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Does anyone actually like chavs? Watch

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    (Original post by Anonymous)
    I have a crush on one at my workplace but his lack of educational, or indeed, any ambition is a big turn off not to mention the fact that he has 0% respect for anyone besides himself and is generally not a very nice person at all

    But perhaps he isn't bound to this way of life. He can change. Like others who have drifted from certain labels and stereotypes.
    Maybe if he wasn't frowned upon by people all the time, he might be a better person (I'm saying this as chavs are mostly frowned upon)
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    I don't think there really are any chavs nowadays, if you mean chavs as in the council house type? I don't live near any and if you do then you might not be that different from them yourself.
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    (Original post by Eternalflames)
    That is a derogatory term. And why should one have reasons not to like them?
    Regardless of whether or not you consider it derogatory its well deserved. If you have to ask that I feel you have not met many chavs
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    (Original post by AthiaKarim)
    If I fell in love with them, then I guess I would be with them regardless of what label society fixes them up with. I guess I'm drawn to the individual and not what society tells me what this persons is ought to be.
    And also, I'm not that bothered with how I am perceived by others.

    Also, I do feel like there is a difference between a label and the individual. I think most of us view people with predisposed ideas, which distracts us from seeing who they really are. I really do believe that a "chav" is a fixed term that society has created to put down people. And I do believe that some "chavs" can distance themselves from this label.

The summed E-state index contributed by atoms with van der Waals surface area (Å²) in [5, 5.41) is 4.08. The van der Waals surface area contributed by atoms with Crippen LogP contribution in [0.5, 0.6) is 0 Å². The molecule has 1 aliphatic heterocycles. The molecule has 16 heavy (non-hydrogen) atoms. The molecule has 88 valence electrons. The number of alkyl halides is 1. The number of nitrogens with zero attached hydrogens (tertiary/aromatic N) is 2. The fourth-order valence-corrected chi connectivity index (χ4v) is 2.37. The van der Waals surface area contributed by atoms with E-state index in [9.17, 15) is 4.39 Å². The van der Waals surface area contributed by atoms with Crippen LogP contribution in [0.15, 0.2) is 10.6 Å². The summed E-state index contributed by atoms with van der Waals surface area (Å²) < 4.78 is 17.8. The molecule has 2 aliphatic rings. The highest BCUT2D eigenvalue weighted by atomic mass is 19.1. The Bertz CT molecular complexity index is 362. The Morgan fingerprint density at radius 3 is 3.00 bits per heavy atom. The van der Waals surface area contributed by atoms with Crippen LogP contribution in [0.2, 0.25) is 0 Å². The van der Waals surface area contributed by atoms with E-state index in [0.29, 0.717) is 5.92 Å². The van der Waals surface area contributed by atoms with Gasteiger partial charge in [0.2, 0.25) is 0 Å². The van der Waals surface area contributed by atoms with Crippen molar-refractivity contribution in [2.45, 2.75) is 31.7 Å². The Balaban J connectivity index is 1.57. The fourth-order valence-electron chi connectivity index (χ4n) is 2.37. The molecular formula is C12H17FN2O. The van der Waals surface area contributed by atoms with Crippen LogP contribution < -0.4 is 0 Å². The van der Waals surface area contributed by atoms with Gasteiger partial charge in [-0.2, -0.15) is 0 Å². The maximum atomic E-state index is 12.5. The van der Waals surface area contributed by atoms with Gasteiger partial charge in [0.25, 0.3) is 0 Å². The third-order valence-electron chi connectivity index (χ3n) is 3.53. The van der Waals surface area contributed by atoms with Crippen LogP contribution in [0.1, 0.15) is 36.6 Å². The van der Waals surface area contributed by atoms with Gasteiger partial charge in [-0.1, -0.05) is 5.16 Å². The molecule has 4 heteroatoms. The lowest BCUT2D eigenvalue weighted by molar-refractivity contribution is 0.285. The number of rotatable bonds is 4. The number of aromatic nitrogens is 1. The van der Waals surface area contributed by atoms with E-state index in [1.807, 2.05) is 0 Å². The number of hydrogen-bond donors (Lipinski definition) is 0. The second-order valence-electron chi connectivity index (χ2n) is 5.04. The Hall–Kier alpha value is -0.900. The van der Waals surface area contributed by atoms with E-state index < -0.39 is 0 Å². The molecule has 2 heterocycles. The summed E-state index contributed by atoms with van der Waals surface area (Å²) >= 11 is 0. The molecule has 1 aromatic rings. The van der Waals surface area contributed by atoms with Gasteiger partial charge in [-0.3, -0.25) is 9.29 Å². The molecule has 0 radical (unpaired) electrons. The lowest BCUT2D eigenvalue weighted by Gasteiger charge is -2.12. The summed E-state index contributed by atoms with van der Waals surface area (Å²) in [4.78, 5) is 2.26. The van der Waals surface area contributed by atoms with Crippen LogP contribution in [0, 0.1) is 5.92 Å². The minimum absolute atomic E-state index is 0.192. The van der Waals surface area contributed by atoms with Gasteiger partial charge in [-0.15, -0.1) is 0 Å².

So really, all isn't too bad.
    I agree that individuality is completely different from society labelling a group of people together. But what if that was just who they were? Would you be able to live with the disrespect, would you keep on trying to 'fix' them, if it's true what you said in that you would date them regardless of labels, would it still be the same if the labels where actually fitting with there personality?
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    (Original post by Anonymous)
    Regardless of whether or not you consider it derogatory its well deserved. If you have to ask that I feel you have not met many chavs
    I saw many c**vs at my secondary school and had no issues with them.
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    (Original post by Meridian-S)
    I agree that individuality is completely different from society labelling a group of people together. But what if that was just who they were? Would you be able to live with the disrespect, would you keep on trying to 'fix' them, if it's true what you said in that you would date them regardless of labels, would it still be the same if the labels where actually fitting with there personality?
    Yes that's true I would date them regardless. And yes, it's in my personality to nurture, take care and help people. So if I was to be dating a "chav" I will help them endless, in whatever way needed.